Green tax breaks and loans

A look at tax breaks and interest-free loans available to businesses investing in green technology or energy efficiency.

A look at tax breaks and interest-free loans available to businesses investing in green technology or energy efficiency.

The UK may be lagging behind other European countries in offering incentives for green business, but the last Budget made some small steps in the right direction. Paul Webb, a partner at small business tax specialist Robert James Partnership, looks at the green tax breaks and ‘green loans’ on offer.

1. Enhanced capital allowances (ECAs)
ECAs are available in addition to the existing Annual Investment Allowance (AIA). They grant tax relief to companies investing in new energy efficient machinery, green cars or water-saving equipment.

One benefit is that the whole cost of the purchase can be written off against tax in the first year of purchase, unlike with the AIA where only the first £50,000 can be completely written off in the first year (followed by 40 per cent of the remaining balance in year two and then 20 per cent for subsequent years). This is why ECAs are sometimes known as “100 per cent first-year allowances”.

The ECA scheme is not without its critics, however. One complaint is that the qualifying criteria are too strict. ECAs can only be claimed on specific types of energy-saving products that meet the relevant criteria for their particular group. There are 14 categories of these, together with 60 qualifying subcategories, which are listed on the Energy Technology Criteria List published by HMRC.

It’s worth remembering that HMRC now regards the installation of double glazing as an allowable expenditure for tax relief purposes. Although it does not fall under the ECA, it may still be possible to offset the total amount against your tax bill in the first year.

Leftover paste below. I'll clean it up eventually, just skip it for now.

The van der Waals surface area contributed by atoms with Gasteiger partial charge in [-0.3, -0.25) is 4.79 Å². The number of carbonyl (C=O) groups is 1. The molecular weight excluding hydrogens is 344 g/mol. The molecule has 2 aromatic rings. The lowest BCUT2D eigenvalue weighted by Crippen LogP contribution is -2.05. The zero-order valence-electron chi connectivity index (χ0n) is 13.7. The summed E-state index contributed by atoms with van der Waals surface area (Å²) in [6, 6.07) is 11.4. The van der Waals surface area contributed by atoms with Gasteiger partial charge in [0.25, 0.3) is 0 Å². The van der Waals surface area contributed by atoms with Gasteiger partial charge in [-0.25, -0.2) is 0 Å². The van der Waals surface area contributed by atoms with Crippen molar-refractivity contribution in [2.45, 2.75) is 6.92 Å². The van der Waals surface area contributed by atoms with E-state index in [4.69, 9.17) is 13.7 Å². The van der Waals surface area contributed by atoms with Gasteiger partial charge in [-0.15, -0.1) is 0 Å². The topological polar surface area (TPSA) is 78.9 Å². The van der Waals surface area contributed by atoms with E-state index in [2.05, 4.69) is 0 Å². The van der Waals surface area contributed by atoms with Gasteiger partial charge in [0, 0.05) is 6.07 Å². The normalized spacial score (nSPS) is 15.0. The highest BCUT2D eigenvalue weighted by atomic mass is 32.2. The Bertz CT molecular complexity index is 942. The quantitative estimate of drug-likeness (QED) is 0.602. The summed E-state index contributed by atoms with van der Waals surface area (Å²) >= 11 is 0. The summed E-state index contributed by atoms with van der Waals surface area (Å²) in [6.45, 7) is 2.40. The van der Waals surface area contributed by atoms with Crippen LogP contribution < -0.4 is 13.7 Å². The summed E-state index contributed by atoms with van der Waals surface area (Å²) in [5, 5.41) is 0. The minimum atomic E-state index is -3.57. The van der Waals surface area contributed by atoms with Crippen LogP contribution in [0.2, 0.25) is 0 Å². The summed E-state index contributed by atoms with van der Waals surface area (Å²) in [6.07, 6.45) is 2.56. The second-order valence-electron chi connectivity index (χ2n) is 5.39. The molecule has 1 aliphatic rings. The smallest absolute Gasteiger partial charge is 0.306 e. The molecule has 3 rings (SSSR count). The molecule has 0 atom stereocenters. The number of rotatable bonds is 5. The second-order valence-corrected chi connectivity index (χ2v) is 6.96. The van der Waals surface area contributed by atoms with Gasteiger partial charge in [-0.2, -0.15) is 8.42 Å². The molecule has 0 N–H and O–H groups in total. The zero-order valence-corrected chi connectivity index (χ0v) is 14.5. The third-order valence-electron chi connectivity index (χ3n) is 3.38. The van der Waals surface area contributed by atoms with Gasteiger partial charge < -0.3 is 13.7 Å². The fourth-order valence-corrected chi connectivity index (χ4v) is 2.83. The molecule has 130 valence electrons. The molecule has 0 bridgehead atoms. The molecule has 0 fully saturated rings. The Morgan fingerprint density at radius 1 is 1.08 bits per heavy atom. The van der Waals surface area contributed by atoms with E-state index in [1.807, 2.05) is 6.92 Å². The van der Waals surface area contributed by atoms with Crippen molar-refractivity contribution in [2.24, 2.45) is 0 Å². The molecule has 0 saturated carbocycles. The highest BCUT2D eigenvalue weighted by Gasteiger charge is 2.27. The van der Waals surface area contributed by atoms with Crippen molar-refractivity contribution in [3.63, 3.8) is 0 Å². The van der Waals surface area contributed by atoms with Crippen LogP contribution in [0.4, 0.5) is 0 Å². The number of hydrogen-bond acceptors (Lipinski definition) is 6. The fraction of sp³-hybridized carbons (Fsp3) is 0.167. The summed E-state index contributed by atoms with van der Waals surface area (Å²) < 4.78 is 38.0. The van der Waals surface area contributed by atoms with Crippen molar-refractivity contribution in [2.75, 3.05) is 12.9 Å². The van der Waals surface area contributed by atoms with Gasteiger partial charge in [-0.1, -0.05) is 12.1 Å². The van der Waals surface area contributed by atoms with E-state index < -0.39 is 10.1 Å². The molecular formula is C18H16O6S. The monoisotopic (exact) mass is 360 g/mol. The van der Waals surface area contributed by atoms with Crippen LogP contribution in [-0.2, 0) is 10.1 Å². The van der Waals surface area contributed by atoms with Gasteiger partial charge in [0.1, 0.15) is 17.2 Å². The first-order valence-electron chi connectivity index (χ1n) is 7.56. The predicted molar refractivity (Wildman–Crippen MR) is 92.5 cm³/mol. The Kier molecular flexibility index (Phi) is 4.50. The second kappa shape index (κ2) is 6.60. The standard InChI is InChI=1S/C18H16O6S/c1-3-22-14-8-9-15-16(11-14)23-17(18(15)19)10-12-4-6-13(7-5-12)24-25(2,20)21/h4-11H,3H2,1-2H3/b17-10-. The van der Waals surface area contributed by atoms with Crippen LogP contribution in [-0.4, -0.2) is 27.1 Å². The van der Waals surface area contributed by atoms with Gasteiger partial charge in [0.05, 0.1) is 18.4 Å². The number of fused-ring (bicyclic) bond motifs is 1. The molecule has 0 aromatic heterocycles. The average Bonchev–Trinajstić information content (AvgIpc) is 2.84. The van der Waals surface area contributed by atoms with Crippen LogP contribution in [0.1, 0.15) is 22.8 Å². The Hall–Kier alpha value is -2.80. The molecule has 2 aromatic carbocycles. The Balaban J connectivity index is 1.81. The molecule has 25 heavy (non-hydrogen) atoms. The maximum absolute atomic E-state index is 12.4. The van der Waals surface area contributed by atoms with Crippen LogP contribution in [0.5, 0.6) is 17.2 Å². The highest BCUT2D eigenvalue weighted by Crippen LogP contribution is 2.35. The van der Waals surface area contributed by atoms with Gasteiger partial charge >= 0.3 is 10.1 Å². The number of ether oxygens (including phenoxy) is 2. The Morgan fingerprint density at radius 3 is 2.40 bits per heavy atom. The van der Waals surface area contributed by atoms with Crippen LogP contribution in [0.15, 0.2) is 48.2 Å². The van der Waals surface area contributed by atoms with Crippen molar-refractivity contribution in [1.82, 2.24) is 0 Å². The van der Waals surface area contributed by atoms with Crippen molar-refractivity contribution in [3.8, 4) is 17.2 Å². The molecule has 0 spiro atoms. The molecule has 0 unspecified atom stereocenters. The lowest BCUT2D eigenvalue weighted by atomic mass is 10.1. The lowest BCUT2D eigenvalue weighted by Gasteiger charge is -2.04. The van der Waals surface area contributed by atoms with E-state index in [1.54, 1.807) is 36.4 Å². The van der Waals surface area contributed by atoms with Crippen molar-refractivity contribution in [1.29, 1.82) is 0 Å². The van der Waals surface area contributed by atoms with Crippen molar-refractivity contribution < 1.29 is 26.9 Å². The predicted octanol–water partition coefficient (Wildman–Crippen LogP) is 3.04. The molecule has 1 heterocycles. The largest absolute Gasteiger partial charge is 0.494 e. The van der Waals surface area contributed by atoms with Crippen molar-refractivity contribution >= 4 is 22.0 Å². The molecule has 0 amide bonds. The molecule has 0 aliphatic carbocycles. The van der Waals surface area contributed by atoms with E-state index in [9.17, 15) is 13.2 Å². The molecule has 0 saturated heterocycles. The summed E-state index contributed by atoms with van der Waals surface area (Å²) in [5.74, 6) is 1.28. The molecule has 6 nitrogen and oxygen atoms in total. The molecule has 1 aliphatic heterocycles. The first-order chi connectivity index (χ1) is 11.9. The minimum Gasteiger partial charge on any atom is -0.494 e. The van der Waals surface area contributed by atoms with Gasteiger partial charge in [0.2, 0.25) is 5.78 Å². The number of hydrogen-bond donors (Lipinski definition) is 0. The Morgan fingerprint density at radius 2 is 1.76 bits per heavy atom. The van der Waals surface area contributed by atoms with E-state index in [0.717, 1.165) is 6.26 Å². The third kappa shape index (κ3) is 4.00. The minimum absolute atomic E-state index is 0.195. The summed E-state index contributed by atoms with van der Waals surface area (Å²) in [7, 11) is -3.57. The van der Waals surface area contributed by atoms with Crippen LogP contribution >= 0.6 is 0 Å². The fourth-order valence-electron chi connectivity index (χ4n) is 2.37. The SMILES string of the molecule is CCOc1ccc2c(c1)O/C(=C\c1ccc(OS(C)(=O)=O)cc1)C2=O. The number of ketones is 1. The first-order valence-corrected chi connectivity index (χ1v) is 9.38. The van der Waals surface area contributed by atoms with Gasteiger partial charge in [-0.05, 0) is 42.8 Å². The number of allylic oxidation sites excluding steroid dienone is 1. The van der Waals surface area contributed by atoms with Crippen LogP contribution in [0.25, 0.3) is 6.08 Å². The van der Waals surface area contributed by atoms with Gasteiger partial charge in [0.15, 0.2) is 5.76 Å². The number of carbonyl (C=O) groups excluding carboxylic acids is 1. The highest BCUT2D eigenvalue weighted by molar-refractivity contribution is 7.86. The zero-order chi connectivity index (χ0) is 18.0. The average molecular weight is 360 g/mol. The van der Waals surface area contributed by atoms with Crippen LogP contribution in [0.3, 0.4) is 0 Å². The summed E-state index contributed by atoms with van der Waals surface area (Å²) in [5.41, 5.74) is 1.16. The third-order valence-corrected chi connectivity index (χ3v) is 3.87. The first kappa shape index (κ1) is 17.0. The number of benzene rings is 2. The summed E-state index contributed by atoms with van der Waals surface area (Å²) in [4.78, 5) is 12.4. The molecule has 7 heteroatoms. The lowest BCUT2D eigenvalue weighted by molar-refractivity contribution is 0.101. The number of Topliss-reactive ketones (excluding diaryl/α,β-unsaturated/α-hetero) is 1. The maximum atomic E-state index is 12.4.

2. Climate change agreements
Currently the climate change levy, a tax on energy delivered to non-domestic users, rises each year in line with inflation. The income raised from this tax is used to fund energy efficiency programmes, of which the Carbon Trust, a government-funded company that helps businesses cut carbon emissions, is one.

If your business is energy-intensive, such as a printing firm or bakery, you can qualify for a reduction of up to 80 per cent on your climate change levy by signing a climate change agreement, in which you would commit to meeting set energy efficiency targets. The most straightforward way to find out more is to contact the trade association for your sector.

3. Interest-free green loans
What goes around usually comes around and the government is making some of the income it receives via the climate change levy available to businesses in the form of interest-free “green loans”. Qualifying small businesses can apply for interest-free loans of between £5,000 and £100,000 from the Carbon Trust to replace or upgrade existing equipment and appliances with more energy-efficient versions, or install energy-saving products such as insulation. Find out more from the Carbon Trust which also provides resources to enable you to calculate your business’s carbon footprint.

4. Tax relief on low-emission cars
There are two ways cars with low carbon dioxide emissions can save on tax. If you are buying a new company car with emissions of not more than 110 grams per kilometre (g/km), you can claim a 100 per cent first-year allowance for its full cost.  In addition, the taxable benefit to an employee who is provided with a company car to use privately will also be lower for cars with lower carbon emissions.  

Green Car Site is an excellent resource to find out more about cleaner vehicles, while DVLA has more information on how you can save vehicle excise duty by choosing a car with a lower emission rating.

Nick Britton

Nick Britton

Nick was the Managing Editor for when it was owned by Vitesse Media, before moving on to become Head of Investment Group and Editor at What Investment and thence to Head of Intermediary...

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